10,273 km so far.
We finally got our lazy butts out of our comfy bed and left Hanoi today. It has been so nice relaxing, going to yoga, getting massaged, and eating incredible food, but our bike trip, and the rest of Southeast Asia, awaits.
As we were leaving the hotel we met a Canadian family from Yellowknife who are out on a five-month trip. They have two young children who are experiencing new countries for the first time, including New Zealand, Vietnam, Indonesia, and Turkey. And that’s just the beginning. The kids thought that New Zealand was boring, because it is too much like Canada. They are loving Vietnam so far.
What an incredible opportunity for the kids to learn more about the world, to experience things school books can never teach, and for their parents to see the world through fresh eyes.
We rode out of Hanoi, a bit nervous because other cyclists online have complained a lot about how crazy the traffic is. There were a lot of scooters in the Old Quarter, but we found it to be a fairly easy ride that took us along the top of Hoan Kiem Lake, past the Temple of Literature, and through the neighbourhood of Ha Dong.
From there we took a small cement path, barely big enough for a car, that led through small villages, farm land, an unfinished subdivision that is now being used to graze water buffalo, and finally spit us out onto Highway 6.
If you are planning to cycle out of Hanoi on your way to Laos, I recommend this route.
It didn’t take long to go from big city streets and traffic to this:
Beautifully terraced rice fields formed much of the scenery today – this is finally the Vietnam I have always pictured.
It is rice planting season, so the fields are busy places, with people out turning the soil, flooding the fields, and planting seedlings. All the planting is done by hand. Knee-deep in water, the farmers stoop over and insert bright green seedlings, one at a time, into perfectly straight lines.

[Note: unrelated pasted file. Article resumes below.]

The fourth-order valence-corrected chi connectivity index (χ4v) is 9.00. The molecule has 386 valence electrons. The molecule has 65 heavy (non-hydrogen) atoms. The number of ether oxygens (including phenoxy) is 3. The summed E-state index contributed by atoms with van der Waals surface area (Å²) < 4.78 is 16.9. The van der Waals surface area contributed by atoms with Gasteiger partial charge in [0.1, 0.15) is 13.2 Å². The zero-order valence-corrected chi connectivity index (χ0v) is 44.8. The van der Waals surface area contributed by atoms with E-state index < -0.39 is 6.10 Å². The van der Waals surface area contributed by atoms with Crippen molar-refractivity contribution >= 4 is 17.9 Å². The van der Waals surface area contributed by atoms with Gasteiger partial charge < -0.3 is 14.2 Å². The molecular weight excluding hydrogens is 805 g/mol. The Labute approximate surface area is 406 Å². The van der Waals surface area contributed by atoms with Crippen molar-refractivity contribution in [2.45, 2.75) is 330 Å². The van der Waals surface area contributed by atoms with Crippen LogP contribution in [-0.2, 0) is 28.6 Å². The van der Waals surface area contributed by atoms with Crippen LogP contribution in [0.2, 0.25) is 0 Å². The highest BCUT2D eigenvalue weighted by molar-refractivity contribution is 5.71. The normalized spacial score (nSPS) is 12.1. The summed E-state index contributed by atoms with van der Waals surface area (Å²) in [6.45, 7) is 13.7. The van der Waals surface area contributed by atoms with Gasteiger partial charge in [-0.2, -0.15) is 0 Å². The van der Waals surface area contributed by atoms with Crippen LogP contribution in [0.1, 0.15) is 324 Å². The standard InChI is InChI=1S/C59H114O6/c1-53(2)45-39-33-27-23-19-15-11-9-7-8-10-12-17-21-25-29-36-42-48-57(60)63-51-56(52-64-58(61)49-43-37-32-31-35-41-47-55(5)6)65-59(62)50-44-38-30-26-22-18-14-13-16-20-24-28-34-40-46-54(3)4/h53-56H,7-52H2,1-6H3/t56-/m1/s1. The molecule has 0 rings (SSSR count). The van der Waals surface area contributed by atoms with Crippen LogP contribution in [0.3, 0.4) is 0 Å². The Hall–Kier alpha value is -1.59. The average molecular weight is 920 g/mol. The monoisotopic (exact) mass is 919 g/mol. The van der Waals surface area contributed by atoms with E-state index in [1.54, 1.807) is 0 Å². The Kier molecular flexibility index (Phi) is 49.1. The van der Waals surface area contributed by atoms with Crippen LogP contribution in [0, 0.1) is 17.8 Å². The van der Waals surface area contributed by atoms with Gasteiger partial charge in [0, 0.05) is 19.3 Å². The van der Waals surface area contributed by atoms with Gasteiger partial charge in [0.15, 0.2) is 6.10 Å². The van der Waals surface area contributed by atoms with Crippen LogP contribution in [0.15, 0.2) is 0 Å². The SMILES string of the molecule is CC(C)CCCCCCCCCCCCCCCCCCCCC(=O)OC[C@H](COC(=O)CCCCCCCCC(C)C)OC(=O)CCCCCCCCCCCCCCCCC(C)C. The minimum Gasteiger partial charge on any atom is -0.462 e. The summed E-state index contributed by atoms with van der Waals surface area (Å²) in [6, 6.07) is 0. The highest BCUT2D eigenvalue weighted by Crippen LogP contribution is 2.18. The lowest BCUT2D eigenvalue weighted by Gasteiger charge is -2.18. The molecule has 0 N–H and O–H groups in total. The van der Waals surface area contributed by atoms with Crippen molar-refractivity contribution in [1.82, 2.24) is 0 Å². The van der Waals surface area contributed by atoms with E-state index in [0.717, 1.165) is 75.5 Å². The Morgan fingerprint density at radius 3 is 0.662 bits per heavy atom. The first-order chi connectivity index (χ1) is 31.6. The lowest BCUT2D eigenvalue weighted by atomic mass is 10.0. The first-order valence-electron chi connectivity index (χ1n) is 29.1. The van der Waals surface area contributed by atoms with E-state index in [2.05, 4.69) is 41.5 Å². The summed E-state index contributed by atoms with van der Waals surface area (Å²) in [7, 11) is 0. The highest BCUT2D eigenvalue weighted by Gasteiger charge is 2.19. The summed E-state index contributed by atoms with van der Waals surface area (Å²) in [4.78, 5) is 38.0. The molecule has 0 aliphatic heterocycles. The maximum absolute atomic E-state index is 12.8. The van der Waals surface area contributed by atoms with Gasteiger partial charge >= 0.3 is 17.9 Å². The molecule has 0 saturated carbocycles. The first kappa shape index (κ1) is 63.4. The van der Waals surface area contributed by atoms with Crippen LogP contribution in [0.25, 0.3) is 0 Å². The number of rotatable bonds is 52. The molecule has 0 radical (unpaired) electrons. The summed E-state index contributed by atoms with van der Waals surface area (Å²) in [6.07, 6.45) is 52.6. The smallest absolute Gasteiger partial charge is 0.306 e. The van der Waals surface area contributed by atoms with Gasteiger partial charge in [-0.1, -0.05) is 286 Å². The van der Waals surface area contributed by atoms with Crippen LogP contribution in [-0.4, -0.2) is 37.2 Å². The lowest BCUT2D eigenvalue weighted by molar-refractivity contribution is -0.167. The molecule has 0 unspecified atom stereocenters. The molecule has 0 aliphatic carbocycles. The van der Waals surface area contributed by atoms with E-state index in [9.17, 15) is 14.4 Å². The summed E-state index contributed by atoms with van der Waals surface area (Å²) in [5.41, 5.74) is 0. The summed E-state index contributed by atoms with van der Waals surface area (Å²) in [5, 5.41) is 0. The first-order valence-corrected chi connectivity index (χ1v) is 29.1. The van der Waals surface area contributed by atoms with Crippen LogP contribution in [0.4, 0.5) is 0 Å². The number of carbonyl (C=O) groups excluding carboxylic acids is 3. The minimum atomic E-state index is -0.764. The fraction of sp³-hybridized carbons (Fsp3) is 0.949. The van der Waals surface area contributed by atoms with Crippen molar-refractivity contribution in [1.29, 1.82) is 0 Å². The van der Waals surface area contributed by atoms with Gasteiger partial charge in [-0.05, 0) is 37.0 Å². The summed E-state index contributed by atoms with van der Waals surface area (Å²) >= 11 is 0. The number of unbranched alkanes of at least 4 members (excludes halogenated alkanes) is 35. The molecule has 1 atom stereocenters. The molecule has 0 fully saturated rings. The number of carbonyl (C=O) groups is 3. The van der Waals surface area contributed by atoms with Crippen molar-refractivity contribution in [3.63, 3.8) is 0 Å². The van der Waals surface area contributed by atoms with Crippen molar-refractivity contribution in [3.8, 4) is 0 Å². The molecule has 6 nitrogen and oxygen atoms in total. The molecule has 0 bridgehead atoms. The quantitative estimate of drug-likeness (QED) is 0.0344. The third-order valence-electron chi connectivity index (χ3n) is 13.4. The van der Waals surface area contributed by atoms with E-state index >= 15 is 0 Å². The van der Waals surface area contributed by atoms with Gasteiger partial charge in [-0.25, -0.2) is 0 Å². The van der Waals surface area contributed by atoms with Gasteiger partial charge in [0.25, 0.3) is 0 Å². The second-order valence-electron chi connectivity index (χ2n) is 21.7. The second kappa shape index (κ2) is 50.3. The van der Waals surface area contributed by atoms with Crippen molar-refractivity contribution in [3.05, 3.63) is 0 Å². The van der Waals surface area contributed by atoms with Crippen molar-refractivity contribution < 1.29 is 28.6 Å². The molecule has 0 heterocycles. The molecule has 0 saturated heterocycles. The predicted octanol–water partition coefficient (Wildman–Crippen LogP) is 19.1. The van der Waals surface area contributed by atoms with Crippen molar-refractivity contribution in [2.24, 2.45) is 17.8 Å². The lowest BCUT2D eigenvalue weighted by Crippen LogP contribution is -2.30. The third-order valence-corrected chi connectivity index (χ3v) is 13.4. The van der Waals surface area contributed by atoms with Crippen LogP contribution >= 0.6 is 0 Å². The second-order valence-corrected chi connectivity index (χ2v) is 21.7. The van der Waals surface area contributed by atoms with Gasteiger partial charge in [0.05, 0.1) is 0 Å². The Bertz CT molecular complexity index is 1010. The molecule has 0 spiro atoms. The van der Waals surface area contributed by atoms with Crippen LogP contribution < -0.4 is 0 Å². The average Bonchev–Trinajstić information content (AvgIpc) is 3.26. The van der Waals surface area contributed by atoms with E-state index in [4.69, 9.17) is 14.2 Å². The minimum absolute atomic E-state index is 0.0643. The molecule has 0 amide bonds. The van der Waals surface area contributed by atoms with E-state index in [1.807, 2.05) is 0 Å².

They really are fields of beauty.
We also passed several large Roman Catholic Cathedrals. In the middle of Vietnam. This feels quite incongruous, except that of course it really isn’t. France ruled this region for more than 60 years. It is just that, surrounded by fields of rice and sugar cane, with Vietnamese people everywhere, the huge stone structures seem very out of place.
In Hoa Binh, our stop for the day, we wandered over to the night market, where I hoped to get my sleep sheet repaired.
Travellers’ tip: If you are planning on staying in inexpensive guest houses in Vietnam, a sleep sheet is a great asset. Usually, you are provided with a thick blanket (which doesn’t get washed between guests) and no top sheet, so it’s nice to have a layer of your own to keep between you and the blanket.
I found a woman sitting at her sewing machine, with fabric and clothing to be repaired piled behind her, and showed her the seams, which had ripped out on both sides.
Without a common word between us, she understood what needed fixing, changed the thread in her machine, and a few minutes later she had stitched it up. She then refused to take any money for her effort.
I find it very hard to not pay someone for their work, and if you read Jane’s post from yesterday you’ll know we are constantly thinking about the income disparity between us and the people we meet. But Jane told me that to force money upon her, when she had made it very clear she didn’t want me to pay, would have been insulting.
Thank you, seamstress in Hoa Binh market!
We are still in an area where dog is very much on the menu, and the signs we see advertising it have been getting more and more creative. Some have cute, furry dogs on their sign, some have photographs of crispy spit-roasted pups. We went by a restaurant today advertising their dog meat using a picture of Scooby Doo. I hope they serve it on this.
All the restaurants in town seemed quite meat heavy, and it’s hard for me to enjoy my meal when a selection of pigs tails, entrails, and live birds are on display. Instead, we decided to buy an assortment of food from the market.
The ladies running the stalls were so excited by our visit. They wanted to know if we were married, how old we were, and where we had ridden our bikes. Fortunately a young woman shopping offered to act as our translator. I really enjoy these little interactions, and it seems the market sellers do as well.
We got freshly fried tofu, green papaya salad, peanuts, and two loaves of bread for dinner. We also picked up some mangosteen, mango, and oranges, and headed back to our hotel eat. We were pretty impressed with our improvised meal, and happy to get to eat in front of the TV for a change. ♥